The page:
Norfolk Southern Corp. for the third time rejected an acquisition offer from Canadian Pacific Railway Ltd., saying the latest proposal also was ” grossly inadequate” and “creates substantial regulatory risks and uncertainties that are highly unlikely to be overcome.”
The Virginia-based company’s statement came one week after the Canadian carrier enhanced its offer with a financial tool known as a contingent value right to add as much as $3.4 billion to its earlier offer worth $27.4 billion.
The Canadian company, which believes it can lower Norfolk’s costs and boost its profits by installing new management, didn’t make an immediate response to the latest rejection. Its leadership has promised to start a proxy fight as early as February to either force NS to negotiate or oust its current directors to advance the acquisition.
“It would be inconsistent with the duties of the board to pursue a risky and uncertain offer that substantially undervalues the company,” said the NS letter to Canadian Pacific CEO Hunter Harrison and board Chairman Andrew Reardon.
Canadian Pacific’s other offer components were $32.86 in cash and .451 CP share for each Norfolk share. In total, analysts estimated the Canadian Pacific offer at its current value at around $100 per share. Norfolk’s stock has traded as high as $112 in the past 12 months but has been around $90 in recent weeks.
The Canadian railroad has targeted $1.8 billion in savings, with lower operating costs and tax savings. CP most recently had an operating ratio of 59.8, 10 percentage points better than NS.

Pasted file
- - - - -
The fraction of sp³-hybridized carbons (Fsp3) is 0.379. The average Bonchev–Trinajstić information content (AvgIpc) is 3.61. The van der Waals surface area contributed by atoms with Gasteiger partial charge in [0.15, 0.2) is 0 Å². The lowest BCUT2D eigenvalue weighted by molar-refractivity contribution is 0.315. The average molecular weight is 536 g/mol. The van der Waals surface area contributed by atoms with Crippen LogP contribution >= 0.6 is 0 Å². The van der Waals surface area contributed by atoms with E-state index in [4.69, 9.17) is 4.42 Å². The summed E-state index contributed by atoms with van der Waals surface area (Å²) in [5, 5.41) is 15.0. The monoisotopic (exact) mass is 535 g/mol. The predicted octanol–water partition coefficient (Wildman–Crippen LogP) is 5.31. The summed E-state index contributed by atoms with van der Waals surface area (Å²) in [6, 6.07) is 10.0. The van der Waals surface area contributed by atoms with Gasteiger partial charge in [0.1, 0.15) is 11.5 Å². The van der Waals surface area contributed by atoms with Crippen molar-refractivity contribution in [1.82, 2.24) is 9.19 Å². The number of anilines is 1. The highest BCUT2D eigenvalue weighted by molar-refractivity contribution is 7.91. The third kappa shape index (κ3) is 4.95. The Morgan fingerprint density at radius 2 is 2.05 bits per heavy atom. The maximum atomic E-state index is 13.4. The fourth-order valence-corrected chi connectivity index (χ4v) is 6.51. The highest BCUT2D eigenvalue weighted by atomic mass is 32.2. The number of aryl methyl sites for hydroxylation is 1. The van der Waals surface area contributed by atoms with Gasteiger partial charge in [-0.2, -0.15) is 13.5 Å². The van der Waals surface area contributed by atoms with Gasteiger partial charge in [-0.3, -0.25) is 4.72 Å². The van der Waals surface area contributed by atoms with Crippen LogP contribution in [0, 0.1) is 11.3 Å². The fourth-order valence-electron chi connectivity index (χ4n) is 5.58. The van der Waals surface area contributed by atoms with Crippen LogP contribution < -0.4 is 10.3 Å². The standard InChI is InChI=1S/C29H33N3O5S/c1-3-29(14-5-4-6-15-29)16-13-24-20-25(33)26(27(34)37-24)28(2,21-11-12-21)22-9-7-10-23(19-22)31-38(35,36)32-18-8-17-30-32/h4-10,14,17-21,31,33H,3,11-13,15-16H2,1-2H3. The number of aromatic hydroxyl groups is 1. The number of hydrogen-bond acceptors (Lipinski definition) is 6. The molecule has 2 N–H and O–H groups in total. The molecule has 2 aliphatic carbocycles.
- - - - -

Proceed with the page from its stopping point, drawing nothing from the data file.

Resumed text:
Norfolk in its earlier comments has rebuffed the Canadian offers, saying that the U.S. company has its own plan to lower operating costs and boost profits.
Norfolk attacked other features of Canadian Pacific’s proposal, including its plan to put CP in a voting trust and shift Harrison to the CEO’s chair at NS, and disputed the Canadian carrier’s push for face-to-face talks.
“There is no basis to meet until you both make a compelling offer and address the regulatory issues, which you have the ability to do by seeking a declaratory order,” the NS letter from CEO James Squires and lead independent director Stephen Lear said. "We also note your repeated public statements that you are not willing to increase your offer regardless of whether we were to meet.”
“We do not believe that your voting trust structure would be approved,” Squires and Lear said. “You have a path to seek a declaratory order from the STB as to whether the voting trust structure that you proposed could work. Your decision not to seek an order shows a lack of confidence in your proposed structure.”
The Canadian carrier has said the STB declaratory order process isn’t needed because there is a pattern of the agency’s approval of voting trusts such as the one CP is planning to create.
Norfolk also announced cutbacks in coal operations, including the shutdown of a loading facility in Ashtabula, Ohio, and consolidation of thermal coal shipments from Ohio, West Virginia and Maryland at a dock in Sandusky, Ohio. The Ashbtabula move is a response to coal business that has fallen off for Norfolk and competitor CSX Corp. as a result of low natural-gas prices and other factors. NS coal revenue in three quarters of this year is down nearly 25%.
The coal pier changes are affecting 34 jobs in Norfolk’s workforce, or about one-tenth of 1 percent of its total workforce. Capital and operating costs also will be reduced, but the statement didn’t say by how much.